Ongoing research on information visualization has produced an ever-increasing number of visualization designs. Despite this activity, limited progress has been made in categorizing this large number of information visualizations. This makes understanding their common design features challenging, and obscures the yet unexplored areas of novel designs. With this work, we provide categorization from an evolutionary perspective, leveraging a computational model to represent evolutionary processes, the phylogenetic tree. The result - a phylogenetic tree of a design corpus of hierarchical visualizations - enables better understanding of the various design features of hierarchical information visualizations, and further illuminates the space in which the visualizations lie, through support for interactive clustering and novel design suggestions. We demonstrate these benefits with our software system, where a corpus of two-dimensional hierarchical visualization designs is constructed into a phylogenetic tree. This software system supports visual interactive clustering and suggesting for novel designs; the latter capacity is also demonstrated via collaboration with an artist who sketched new designs using our system.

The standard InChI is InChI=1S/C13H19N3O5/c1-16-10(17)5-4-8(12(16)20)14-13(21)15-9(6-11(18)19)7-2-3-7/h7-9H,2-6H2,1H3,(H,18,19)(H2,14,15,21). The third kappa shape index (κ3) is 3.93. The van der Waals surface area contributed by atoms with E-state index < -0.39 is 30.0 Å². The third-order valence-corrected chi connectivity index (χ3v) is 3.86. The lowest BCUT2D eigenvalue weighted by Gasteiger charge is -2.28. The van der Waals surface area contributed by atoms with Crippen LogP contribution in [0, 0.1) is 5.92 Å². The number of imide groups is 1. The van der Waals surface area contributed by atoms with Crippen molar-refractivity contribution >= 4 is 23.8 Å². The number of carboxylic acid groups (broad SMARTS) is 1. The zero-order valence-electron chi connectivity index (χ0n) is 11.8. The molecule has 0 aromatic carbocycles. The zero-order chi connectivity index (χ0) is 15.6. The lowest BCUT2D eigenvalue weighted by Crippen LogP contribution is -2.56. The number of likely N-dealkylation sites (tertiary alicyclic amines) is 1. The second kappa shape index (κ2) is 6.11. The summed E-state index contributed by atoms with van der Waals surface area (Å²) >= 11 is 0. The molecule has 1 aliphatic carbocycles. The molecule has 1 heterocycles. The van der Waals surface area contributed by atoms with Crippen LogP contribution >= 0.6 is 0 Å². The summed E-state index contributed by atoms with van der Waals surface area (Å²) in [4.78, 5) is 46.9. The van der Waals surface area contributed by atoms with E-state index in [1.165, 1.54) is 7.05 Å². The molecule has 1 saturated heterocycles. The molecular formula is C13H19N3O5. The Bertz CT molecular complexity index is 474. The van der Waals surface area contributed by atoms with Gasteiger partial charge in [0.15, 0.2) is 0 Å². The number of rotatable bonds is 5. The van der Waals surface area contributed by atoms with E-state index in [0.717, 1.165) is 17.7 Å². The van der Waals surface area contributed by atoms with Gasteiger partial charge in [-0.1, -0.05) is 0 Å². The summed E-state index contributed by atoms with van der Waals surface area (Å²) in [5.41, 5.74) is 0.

Li, S., Crouser, R. J., Griffin, G., Gramazio, C., Schulz, H.-J., Childs, H., & Chang, R. (2015). Exploring hierarchical visualization designs using phylogenetic trees. In D. L. Kao, M. C. Hao, M. A. Livingston, & T. Wischgoll (Eds.) (p. 939709). https://doi.org/10.1117/12.2078857